Summary: It may first seem that history, theology, ceremonies and the customs of the Papal liturgy, and their impact on sacred rites celebrated everywhere in the world over the centuries of the Church have not been researched by scientists. This is but misbelief.
Extremely important research has been conducted for the past decades (with the special mention deserved by Professor M. Dykmans; the publications of the contemporary Papal Office of Liturgical Celebrations are also important), which is undoubtedly owed to the development of liturgical sciences initiated by the liturgical movement.
Sadly, Polish bibliography is very modest indeed – besides works of Archbishop A. J. Nowowiejski (Wykład liturgii Kościoła katolickiego) and articles written by Fr Professor Jerzy Stefański PhD hab., we seem to have no noteworthy publications. Since 2010, there have been attempts to bring in new air (publications or audiovisual aids), which has been initiated by a new website (www.caeremonialeromanum.com) Caeremoniale Romanum – Liturgia et mores Curiae Romanae.
In order to explain the subject to Polish readers, we feature some introductory publications for research on the Papal liturgy. The available sources may comprise four main categories: 1. Liturgical books; 2. Publications; 3. Articles; 4. Diaries of Papal Masters of Ceremonies. The above categories may be split into subcategories, depending on topics touched, e.g. into language or thematic.
The Papal liturgy is to be further explained in Polish liturgical writings, all the more that the late 1990s and early 2000s have been marked by the reign of the Great Pole — blessed Pope John Paul II. Let the article be the incentive to further study.
‘You are surely well aware that this Apostolic See has always made careful provision for the schooling of the people committed to its charge in the correct spirit and practice of the liturgy; and that it has been no less careful to insist that the sacred rites should be performed with due external dignity.’ The words spoken by Pius XII in Mediator Dei  encyclical demonstrate that the endeavours of successive popes, and effectively the Holy See, to unify the liturgical rites, were not purposeless. They were to raise the spirits and hearts of the faithful to cherish God more, and sensitise them to the extraordinary mysteries entrusted us by Christ in the liturgy. The papal ceremonials composed especially for the Roman Curia and the Papal Court stand out in the history of liturgical books for the preparation and celebration of the sacred rites. This subject is somewhat alien to extensive liturgical writings on the development of liturgical books (especially in Poland)  , so we shall endeavour to present it appropriately.
 Quote: J. Wierusz – Kowalski (transl.), Ojca Świętego Piusa XII, z Boskiej Opatrzności Papieża Encyklika o Liturgii (Mediator Dei) of 20 November 1957, Kielce 1958, p. 30.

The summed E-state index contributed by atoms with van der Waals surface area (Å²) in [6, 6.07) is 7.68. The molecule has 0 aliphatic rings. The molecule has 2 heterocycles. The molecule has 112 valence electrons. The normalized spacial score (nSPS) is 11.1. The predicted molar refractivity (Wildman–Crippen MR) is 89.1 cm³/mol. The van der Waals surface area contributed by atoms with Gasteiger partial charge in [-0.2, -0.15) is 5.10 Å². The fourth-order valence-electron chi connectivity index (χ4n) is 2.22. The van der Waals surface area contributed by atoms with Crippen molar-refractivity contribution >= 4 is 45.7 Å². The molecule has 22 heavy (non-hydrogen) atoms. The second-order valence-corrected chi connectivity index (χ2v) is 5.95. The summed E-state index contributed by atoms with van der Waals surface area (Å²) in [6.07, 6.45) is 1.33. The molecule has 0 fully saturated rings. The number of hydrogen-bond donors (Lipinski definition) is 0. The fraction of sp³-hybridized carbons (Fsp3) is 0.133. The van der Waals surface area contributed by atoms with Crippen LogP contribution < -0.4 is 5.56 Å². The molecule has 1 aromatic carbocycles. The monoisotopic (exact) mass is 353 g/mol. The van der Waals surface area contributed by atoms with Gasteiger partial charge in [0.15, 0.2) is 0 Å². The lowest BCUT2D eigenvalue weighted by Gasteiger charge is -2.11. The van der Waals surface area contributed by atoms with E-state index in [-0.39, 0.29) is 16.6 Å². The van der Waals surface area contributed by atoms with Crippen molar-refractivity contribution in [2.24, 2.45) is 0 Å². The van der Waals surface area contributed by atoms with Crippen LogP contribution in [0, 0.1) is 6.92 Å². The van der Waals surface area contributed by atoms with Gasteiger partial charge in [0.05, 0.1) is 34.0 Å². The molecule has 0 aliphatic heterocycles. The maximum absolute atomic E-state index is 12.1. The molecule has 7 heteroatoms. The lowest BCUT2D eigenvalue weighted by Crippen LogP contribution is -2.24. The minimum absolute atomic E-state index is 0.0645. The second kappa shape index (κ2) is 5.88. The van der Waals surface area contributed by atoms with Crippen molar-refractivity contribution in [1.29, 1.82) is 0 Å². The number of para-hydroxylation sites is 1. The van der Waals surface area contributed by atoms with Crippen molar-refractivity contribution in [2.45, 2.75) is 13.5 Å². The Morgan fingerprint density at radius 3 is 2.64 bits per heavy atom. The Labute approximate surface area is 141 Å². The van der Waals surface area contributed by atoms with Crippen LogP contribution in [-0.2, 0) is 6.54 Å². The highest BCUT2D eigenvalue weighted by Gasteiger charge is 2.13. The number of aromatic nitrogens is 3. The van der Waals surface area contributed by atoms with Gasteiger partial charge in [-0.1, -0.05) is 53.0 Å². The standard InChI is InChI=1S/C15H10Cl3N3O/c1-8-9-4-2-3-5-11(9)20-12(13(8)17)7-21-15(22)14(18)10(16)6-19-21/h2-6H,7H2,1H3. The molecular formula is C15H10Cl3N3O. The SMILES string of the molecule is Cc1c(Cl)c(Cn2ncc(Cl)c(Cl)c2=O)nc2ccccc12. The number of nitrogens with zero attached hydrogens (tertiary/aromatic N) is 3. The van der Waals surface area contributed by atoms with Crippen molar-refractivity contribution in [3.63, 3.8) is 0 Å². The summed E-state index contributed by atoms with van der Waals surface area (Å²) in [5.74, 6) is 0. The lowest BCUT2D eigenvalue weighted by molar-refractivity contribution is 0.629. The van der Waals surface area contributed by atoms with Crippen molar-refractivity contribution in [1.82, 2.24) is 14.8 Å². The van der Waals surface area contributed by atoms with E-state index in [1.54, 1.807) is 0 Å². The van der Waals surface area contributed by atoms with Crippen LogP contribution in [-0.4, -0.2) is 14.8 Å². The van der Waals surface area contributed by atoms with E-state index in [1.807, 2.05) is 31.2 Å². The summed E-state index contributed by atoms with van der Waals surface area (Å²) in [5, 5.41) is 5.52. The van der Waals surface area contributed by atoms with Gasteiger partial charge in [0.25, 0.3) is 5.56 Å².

In the past decades, there appeared studies about books published for the use by the Roman Curia, but nothing more extensive dedicated to the papal ceremonial. Some information may be found in various general studies, dictionaries or encyclopaedias. Worth noting is the study by B. Schimmelpfennig, Die Zeremonienbücher der römischen Kirche im Mittelalter, Tübingen 1973, where he complied and described the medieval papal ceremonial.
Since the promulgation of motu proprio Summorum Pontificum (07.07.2007) by His Holiness, Benedict XVI, there have been rumours about the Pope privately offering the so-called Tridentine Mass in his apartments. Such information, until now unconfirmed by the Holy See, has often accompanied disputes whether the Pope may, should, or even will publicly offer a Solemn Pontifical Mass (here we could quote some multilingual, often extensive and hot, disputes from many forums).
Sadly, it seems that majority, if not almost all disputants, do not refer to the ancient liturgical law, ancient rites, ceremonies and traditions of the Papal Solemn Mass. Many would wish to see Benedict XVI offer a “solemn” Mass as shown in old photographs and videos.
We are not here to answer the question whether or not this is possible, and on what terms the accommodation of ancient rituals to, let us say, the modern liturgical and canon law were to take place (which would rather be a subject of digressions) – so let us shortly point to some of the many “facts”, difficulties, differences, changes or problems (which appears necessary considering the multitude of erroneous opinions, comments or observations).
It seems that almost everyone knows or associates (or at last has come across) a famous photograph depicting the Major Elevation of the Body of Christ (right after the Consecration) taken during a Solemn Papal Mass offered by blessed John XXIII for the inauguration of Vaticanum Secundum (11 October 1962).
The picture shows the Pope surrounded by the clergy and lay ministers performing their own functions and those prescribed by the ceremonial, often linked to many ages or at least years of tradition.
How did the solemn ceremony run? What dignitaries performed what duties in the Solemn Apostolic liturgy during the most solemn moment in the Most Holy Sacrifice – the Consecration? Referring to some historical and liturgical testimonies, and also other studies, we shall attempt to briefly describe the magnificent and salutary dimension of the ceremony.